Why can't I be like normal people and want to stay in one place forever?

(20 Posts)
RainbowLoom Fri 01-May-15 14:36:56

We've been back in the UK for less that a year, and I can't do it. I can't stay in one place.

I'm having to see this as a three year placement, to see my time through it, and just hoping DH comes home with telling me they want us to go away again.

I love the UK, I love our house, I have great friends here, but I just like living somewhere where I'm different to the majority. It makes like so much easier!

And I feel guilty for not being content with our life, especially because we have our health.

OP’s posts: |
Vagabond Fri 01-May-15 16:19:36

Did you grow up in the same place? When did you become an expat?

I'm the same as you. I have moved country every 2-4 years since 1987. It's exhausting. But, I don't think I would change it as I have never found the place I want to be for good. I can't imagine living in the same place/house/friends/jobs forever unless I was very happy there. I have just moved to Australia, a place I swore I never wanted to live, and so far, I absolutely love it and I can't imagine wanting to leave.

My problem is emotional and cultural ties to the UK and believing that it is the superior culture and society. I was indoctrinated to believe that England is the best from the day I was born (abroad) from my expat mother who basically screwed up my notions of nationality.

Growing up in Canada, I was taught by my British mother that baseball is 'dreadful' and that in England, they play cricket, that American football is "dreadful" because in England, they play rugby and don't wear helmets. I joined the cheerleading team and that was like hell for my mother. Etc.. etc… I was always taught to doubt and hate the place I lived because it's wasn't England. But then I lived in England for years (which I loved) and it didn't solve any problems either.

Basically, your parents sure can fuck you up!

I DO envy my friends who go back to visit their parent's house and see their childhood home. I think that would be lovely. Because I didn't have it.

There are no answers. Just keep swimming, just keep swimming…..

Bonsoir Fri 01-May-15 16:22:15

I think that it is easy to get used to the "not belonging" mindset. It relieves one of responsibility.

Annabannbobanna Fri 01-May-15 16:25:19

I don't know many people who 'stay in one place forever', so I really don't think of that as being 'normal'. You also need to give it much longer than a year!

RainbowLoom Fri 01-May-15 16:48:23

Vagabond - well your name says it all!! Your Mum sounds like a true expat - being more 'British' than if she was living in the UK!!! I had the opposite childhood - very very stable and settled. We moved three times from when I was born to when I left home for uni, and all within a 10 mile area. I actually think that level of homogeneity meant I became pretty afraid of change and hated going on holiday, as I wanted to be back in the safety of my home...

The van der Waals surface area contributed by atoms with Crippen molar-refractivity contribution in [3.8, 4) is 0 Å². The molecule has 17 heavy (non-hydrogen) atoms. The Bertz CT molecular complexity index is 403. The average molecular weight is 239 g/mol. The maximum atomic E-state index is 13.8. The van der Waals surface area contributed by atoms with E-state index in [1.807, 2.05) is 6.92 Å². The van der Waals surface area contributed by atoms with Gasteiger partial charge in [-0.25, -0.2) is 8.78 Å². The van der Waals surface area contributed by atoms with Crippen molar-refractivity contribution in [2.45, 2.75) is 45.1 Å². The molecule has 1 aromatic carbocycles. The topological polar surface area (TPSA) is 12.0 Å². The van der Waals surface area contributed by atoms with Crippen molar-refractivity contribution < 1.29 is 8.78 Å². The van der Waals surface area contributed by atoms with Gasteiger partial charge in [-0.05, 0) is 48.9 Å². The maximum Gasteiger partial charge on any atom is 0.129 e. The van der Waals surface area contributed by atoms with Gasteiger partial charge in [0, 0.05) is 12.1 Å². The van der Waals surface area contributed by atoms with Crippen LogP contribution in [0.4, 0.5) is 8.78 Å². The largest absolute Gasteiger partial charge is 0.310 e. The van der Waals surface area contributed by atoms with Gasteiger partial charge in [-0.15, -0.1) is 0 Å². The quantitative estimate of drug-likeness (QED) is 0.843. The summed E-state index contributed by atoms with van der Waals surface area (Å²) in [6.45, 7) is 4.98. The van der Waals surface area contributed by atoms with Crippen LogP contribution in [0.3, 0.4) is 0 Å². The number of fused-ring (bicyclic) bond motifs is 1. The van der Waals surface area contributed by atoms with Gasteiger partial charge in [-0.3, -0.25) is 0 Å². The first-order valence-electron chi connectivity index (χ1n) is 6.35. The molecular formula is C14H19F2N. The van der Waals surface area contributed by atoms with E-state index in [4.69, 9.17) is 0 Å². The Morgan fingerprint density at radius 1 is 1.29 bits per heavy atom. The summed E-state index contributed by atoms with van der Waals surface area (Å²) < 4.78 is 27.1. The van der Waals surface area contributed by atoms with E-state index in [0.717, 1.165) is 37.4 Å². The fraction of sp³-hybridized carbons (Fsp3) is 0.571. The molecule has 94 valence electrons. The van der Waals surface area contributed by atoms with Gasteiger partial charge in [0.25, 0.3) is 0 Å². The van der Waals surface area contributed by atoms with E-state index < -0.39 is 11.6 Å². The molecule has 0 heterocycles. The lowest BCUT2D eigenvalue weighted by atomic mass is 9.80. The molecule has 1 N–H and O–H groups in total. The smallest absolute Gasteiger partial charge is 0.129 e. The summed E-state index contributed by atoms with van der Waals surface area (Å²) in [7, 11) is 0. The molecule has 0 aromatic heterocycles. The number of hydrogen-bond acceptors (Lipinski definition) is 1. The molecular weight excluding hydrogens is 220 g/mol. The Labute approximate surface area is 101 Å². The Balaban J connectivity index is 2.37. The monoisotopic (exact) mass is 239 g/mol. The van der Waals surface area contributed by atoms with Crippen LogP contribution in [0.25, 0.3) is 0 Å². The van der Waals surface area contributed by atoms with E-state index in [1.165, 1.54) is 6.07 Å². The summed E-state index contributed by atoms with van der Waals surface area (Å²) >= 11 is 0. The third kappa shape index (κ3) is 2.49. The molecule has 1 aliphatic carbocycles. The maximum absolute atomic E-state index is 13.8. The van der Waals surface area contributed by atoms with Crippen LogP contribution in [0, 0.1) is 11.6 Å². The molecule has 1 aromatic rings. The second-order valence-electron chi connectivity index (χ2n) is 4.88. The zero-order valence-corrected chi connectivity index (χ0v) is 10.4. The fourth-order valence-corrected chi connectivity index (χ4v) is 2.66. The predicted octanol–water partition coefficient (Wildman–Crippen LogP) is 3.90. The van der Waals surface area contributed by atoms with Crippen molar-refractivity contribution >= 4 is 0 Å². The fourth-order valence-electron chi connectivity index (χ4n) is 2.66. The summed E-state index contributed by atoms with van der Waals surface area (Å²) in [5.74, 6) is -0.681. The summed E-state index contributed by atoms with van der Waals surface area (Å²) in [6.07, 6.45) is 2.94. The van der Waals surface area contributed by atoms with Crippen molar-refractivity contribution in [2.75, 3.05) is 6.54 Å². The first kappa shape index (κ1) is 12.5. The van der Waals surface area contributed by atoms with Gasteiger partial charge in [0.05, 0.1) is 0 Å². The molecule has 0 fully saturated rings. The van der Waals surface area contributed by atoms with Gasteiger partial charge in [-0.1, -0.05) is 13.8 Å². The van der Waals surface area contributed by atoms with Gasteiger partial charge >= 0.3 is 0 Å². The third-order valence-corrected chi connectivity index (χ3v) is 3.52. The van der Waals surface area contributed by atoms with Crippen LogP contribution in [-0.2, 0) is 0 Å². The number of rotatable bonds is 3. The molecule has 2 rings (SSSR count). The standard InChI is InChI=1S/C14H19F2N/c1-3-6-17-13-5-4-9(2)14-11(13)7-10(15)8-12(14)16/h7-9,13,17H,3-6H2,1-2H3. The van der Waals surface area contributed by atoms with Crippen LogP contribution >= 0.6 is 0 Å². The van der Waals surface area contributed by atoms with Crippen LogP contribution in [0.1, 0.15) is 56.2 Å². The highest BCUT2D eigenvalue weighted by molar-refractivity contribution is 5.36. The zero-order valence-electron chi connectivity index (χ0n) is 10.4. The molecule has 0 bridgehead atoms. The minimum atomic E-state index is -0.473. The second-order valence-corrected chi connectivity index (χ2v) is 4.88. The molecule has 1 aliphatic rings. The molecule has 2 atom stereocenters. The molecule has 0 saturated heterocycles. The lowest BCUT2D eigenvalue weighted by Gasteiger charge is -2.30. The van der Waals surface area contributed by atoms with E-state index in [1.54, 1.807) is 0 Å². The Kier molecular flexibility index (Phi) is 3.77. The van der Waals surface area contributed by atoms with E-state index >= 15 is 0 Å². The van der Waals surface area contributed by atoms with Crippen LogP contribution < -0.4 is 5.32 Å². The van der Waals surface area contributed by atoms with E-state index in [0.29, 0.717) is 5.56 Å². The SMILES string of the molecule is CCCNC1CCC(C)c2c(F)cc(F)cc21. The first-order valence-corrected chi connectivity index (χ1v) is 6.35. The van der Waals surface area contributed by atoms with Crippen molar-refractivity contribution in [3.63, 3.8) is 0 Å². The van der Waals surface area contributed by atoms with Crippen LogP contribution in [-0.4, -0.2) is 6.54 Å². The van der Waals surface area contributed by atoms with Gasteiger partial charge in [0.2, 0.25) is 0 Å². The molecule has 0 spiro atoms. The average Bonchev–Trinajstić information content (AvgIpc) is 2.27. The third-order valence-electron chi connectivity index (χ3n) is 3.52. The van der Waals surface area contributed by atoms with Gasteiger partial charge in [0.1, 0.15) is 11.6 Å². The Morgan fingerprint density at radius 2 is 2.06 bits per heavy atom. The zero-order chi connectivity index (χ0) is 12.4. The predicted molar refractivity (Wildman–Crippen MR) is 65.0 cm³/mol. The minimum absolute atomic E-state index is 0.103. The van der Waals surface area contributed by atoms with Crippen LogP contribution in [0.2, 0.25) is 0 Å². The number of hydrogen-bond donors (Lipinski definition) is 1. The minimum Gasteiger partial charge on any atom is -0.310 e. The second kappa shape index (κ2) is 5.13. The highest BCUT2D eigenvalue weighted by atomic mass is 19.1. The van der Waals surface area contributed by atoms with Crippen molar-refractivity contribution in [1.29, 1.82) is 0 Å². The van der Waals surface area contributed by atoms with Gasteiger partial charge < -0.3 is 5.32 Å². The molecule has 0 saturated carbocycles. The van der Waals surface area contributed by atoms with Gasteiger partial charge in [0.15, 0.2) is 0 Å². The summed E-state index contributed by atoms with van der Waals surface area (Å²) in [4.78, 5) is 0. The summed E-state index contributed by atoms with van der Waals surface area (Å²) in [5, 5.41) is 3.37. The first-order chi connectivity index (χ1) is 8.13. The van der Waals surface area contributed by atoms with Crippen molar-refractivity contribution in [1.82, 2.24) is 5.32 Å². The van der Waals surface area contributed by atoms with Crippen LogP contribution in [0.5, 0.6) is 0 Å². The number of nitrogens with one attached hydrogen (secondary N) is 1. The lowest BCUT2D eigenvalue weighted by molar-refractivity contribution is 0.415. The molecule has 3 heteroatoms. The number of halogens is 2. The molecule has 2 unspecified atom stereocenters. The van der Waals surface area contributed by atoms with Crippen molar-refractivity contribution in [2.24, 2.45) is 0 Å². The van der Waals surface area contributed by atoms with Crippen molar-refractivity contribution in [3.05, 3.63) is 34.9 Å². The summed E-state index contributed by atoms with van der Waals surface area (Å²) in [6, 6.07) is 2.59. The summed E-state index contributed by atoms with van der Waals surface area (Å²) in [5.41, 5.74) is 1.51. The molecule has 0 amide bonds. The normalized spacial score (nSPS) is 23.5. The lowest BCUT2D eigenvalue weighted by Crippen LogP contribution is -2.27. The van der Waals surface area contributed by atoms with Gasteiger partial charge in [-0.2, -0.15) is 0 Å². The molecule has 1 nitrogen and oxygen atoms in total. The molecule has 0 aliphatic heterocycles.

Bonsoir - yes, anything that annoys me when overseas, I can just put down to cultural differences, whereas in the UK, when someone is rubbish at driving or bad mannered, then I take it much more personally...

Anna - I do agree about a year is too soon - the same if someone was homesick in a new placement, I'd say 'give it more than a year'. When I say 'the same place' I mean planning for kids to be at same school from Reception to Year 6, or Yr 7 to Sixth form, so not necessarily forever, but for 5-10 years.

I know I'm feeling pressure to commit due to school choices for my eldest, and aware that we have only three or so years before 13+ and the last chance to move. She wouldn't want to be in boarding school with us in a different country, so we do need to commit, and then after that, we'd need to commit for the next child, and the next, and the next...

A wonderful Mother in my extended circle of friends died, and I feel so guilty for what I have - my life really, and the chance of being with my children and seeing them. I feel that this should be enough, as if this was taken away from me, I would just be so desperate to have this life back, that I have right now, and would feel disgusted at myself for thinking that it was boring or predictable.

OP’s posts: |
purpleapple1234 Sat 02-May-15 06:04:54

I have lived in 6 countries over the past 20 years. I have loved moving around and can't understand those who live in the same place all their lives. How suffocating. It is interesting that while and DH have no problem with it other people can do. I makes them feel insecure in some way. Anyway I believe it is result of moving to 4 different places by the age of 5, including 3 schools when I was 5.

Bonsoir Sat 02-May-15 07:37:47

purpleapple - I am a mover (though have settled in the past few years) and come from a family of movers - generations who have moved around the globe. Having a transient life doesn't make one a better person than having a sedentary one.


cannotseeanend Sat 02-May-15 09:22:42

Maybe a trip to the other mumsnet boards where there are less fortunate people might put this dilemma into perspective.

airedailleurs Sat 02-May-15 09:28:11

As a mover-arounder myself I completely understand you OP...don't beat yourself up! It's an intoxicating way of life and it IS hard to settle somewhere when are not from that place, or from any one single place really. Try to make the most of where you are now and look forward to the next move!